Prestigious Research Organization’s Study Concludes that Modern Natural Gas Power Plants are Needed to Integrate Renewable Energy Resources

White paper says renewable energy won’t work without fast-ramping natural gas plants to provide backup to meet demand when renewable resources are not available 
YAPHANK, NY  September 7, 2016  Massachusetts-based National Bureau of Economic Research (NBER), a leading nonprofit economic research organization, concluded, in a recently released white paper, that when intermittent and non-dispatchable renewable energy resources such as solar and wind resources are added to electric utility systems, the systems require additional, fast-reacting fossil-fueled generation that can respond quickly to rapid changes that occur in the output of the solar and wind resources. The NEBR white paper further concluded that renewables and fast-reacting fossil technologies appear as highly complementary and that they should be jointly installed to meet the goals of cutting emissions and ensuring a stable supply.
New gas-fired, combined-cycle power plants, such as the proposed 750 megawatt (MW) Caithness II project, are specifically designed to be able to ramp up and down quickly to changes in customer demand and generation supply, while also being highly fuel efficient. Indeed, the Caithness II project can start up quickly (it can achieve 620 MW in 45 minutes), can rapidly change its output at up to 34 MW per minute, and takes only 32 minutes to shut down from full load. The Caithness II plant can thus readily support the integration of substantial additional renewables on the Long Island electric system that are planned to be added to meet the Governor’s goal to provide 50 percent of the State’s electricity from renewable resources by 2030.
Notably, unless rapid ramping, gas-fired, combined-cycle plants, such as Caithness II, are added to the system, the old, inefficient and polluting combustion turbines (peaking units) on the Long Island electric system will need to be used far more extensively, thereby undercutting the goal of reducing the use of fossil fuel and the emissions of greenhouse gases and other air pollutants. The old Port Jefferson, Northport, and Barrett steam plants take considerable time to start up and shut down and change their output, and thus cannot support the integration of renewables.
The NBER report, Bridging the Gap: Do Fast Reacting Fossil Technologies Facilitate Renewable Energy Diffusion?, was conducted by the Euro-Mediterranean Center on Climate Change and the Fondazione Eni Enrico Mattei in Italy, in collaboration with the French Economic Observatory, and Syracuse University. The study looked at wind, solar and other renewable energy plants across 26 countries between 1990 and 2013. Researchers found important synergies between renewable energy resources and fast-reacting natural gas plants.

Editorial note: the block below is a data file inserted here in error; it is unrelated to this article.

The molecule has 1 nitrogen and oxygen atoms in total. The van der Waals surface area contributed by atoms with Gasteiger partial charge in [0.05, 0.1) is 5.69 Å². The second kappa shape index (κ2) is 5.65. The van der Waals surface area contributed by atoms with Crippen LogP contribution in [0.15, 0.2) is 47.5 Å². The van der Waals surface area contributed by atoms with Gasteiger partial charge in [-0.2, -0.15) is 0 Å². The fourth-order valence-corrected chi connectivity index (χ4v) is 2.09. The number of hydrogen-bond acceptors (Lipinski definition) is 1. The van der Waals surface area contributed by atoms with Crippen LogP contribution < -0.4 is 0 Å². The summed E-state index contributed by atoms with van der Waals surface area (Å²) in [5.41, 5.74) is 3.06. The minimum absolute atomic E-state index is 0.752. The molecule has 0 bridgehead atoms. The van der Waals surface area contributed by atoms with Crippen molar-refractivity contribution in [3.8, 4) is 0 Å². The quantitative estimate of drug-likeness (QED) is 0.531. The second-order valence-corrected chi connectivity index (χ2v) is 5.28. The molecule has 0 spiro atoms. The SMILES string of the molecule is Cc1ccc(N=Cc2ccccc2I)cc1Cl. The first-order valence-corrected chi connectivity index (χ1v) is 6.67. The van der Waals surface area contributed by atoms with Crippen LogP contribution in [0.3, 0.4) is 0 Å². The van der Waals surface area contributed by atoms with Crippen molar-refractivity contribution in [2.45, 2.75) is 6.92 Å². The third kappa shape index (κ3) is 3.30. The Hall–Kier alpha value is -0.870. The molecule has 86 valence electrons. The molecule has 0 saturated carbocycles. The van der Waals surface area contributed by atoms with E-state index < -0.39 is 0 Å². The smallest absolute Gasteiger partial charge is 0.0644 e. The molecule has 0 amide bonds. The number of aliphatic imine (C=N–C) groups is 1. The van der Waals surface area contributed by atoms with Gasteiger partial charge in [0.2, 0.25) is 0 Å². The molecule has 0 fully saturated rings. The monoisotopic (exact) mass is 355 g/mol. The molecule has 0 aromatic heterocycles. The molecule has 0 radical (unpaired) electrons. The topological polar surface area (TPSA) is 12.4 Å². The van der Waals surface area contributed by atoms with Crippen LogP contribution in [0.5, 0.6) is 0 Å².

Essentially, what the study concluded is that renewable energy won’t work without adding modern, fast-reacting, natural gas plants to provide power when the sun isn’t shining, or the wind isn’t blowing, said Ross Ain, President of Caithness Long Island II, LLC, a subsidiary of Caithness Energy, a leading developer of clean, reliable energy, including Caithness Shepherds Flat, one of the world’s largest wind farms, located in Arlington, Oregon. Natural gas continues to be an essential bridge fuel that represents the best support in attaining aggressive greenhouse gas reduction goals, and gas-fired, combined-cycle plants, such as the Caithness II project, do so in an economical and environmentally beneficial manner. Caithness has also developed a number of solar and geothermal projects, in addition to several natural gas-fired, combined-cycle plants, including the 350 MW Caithness I facility in Yaphank.
Since commencing commercial operations in August 2009, the Caithness I combined-cycle plant has substantially decreased the region’s carbon footprint and reduced regional carbon emissions by three million tons, making it the most effective single action undertaken by the Long Island Power Authority (LIPA) to address the global issue of climate change.
The results of the NBER study are significant, especially in light of Governor Andrew M. Cuomo’s pledge to lead the nation in addressing climate change, and reducing, by 2030, greenhouse-gas emissions by 40 percent from 1990 levels, added Mr. Ain. Modern, gas-fired generating facilities will greatly enhance New York State’s efforts in attaining those important goals.
About Caithness Long Island, LLC
Long Island, LLC, is a subsidiary of Caithness Energy, LLC, a privately held, New York-based independent power producer. For over 25 years, Caithness has been a pioneer in the development of clean, reliable energy. More information can be found at
Contact: Don Miller
West End Strategies, Ltd.
[email protected]

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